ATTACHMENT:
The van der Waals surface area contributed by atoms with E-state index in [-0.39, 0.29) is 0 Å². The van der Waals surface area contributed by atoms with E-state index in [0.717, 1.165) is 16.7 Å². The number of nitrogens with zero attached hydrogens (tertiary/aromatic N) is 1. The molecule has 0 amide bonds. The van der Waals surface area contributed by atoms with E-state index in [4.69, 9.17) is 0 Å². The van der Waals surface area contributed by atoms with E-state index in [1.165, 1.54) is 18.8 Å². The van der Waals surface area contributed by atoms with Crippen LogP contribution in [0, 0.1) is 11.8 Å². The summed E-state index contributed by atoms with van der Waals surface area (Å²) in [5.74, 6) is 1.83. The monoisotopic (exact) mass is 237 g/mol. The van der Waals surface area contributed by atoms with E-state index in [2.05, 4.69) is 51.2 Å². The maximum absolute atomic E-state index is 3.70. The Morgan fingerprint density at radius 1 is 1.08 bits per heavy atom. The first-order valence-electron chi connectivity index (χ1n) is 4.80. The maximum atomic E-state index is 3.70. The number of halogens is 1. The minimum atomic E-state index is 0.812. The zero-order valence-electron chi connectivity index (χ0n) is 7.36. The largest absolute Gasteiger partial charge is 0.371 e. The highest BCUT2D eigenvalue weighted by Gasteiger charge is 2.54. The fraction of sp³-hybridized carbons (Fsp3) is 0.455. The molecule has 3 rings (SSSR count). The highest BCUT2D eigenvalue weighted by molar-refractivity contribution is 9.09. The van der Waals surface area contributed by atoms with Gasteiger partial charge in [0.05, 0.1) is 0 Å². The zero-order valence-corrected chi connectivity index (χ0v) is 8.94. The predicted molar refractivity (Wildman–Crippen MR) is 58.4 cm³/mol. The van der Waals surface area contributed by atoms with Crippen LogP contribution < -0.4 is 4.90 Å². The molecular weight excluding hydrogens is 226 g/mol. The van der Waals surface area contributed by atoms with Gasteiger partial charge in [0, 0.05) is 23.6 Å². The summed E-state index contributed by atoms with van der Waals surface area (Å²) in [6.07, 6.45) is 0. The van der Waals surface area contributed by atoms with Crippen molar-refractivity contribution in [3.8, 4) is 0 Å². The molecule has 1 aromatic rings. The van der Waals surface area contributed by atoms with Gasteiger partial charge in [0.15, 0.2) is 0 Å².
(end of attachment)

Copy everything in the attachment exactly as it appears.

The van der Waals surface area contributed by atoms with E-state index in [-0.39, 0.29) is 0 Å². The van der Waals surface area contributed by atoms with E-state index in [0.717, 1.165) is 16.7 Å². The number of nitrogens with zero attached hydrogens (tertiary/aromatic N) is 1. The molecule has 0 amide bonds. The van der Waals surface area contributed by atoms with E-state index in [4.69, 9.17) is 0 Å². The van der Waals surface area contributed by atoms with E-state index in [1.165, 1.54) is 18.8 Å². The van der Waals surface area contributed by atoms with Crippen LogP contribution in [0, 0.1) is 11.8 Å². The summed E-state index contributed by atoms with van der Waals surface area (Å²) in [5.74, 6) is 1.83. The monoisotopic (exact) mass is 237 g/mol. The van der Waals surface area contributed by atoms with E-state index in [2.05, 4.69) is 51.2 Å². The maximum absolute atomic E-state index is 3.70. The Morgan fingerprint density at radius 1 is 1.08 bits per heavy atom. The first-order valence-electron chi connectivity index (χ1n) is 4.80. The maximum atomic E-state index is 3.70. The number of halogens is 1. The minimum atomic E-state index is 0.812. The zero-order valence-electron chi connectivity index (χ0n) is 7.36. The largest absolute Gasteiger partial charge is 0.371 e. The highest BCUT2D eigenvalue weighted by Gasteiger charge is 2.54. The fraction of sp³-hybridized carbons (Fsp3) is 0.455. The molecule has 3 rings (SSSR count). The highest BCUT2D eigenvalue weighted by molar-refractivity contribution is 9.09. The van der Waals surface area contributed by atoms with Gasteiger partial charge in [0.05, 0.1) is 0 Å². The zero-order valence-corrected chi connectivity index (χ0v) is 8.94. The predicted molar refractivity (Wildman–Crippen MR) is 58.4 cm³/mol. The van der Waals surface area contributed by atoms with Crippen LogP contribution < -0.4 is 4.90 Å². The molecular weight excluding hydrogens is 226 g/mol. The van der Waals surface area contributed by atoms with Gasteiger partial charge in [0, 0.05) is 23.6 Å². The summed E-state index contributed by atoms with van der Waals surface area (Å²) in [6.07, 6.45) is 0. The van der Waals surface area contributed by atoms with Crippen molar-refractivity contribution in [3.8, 4) is 0 Å². The molecule has 1 aromatic rings. The van der Waals surface area contributed by atoms with Gasteiger partial charge in [0.15, 0.2) is 0 Å².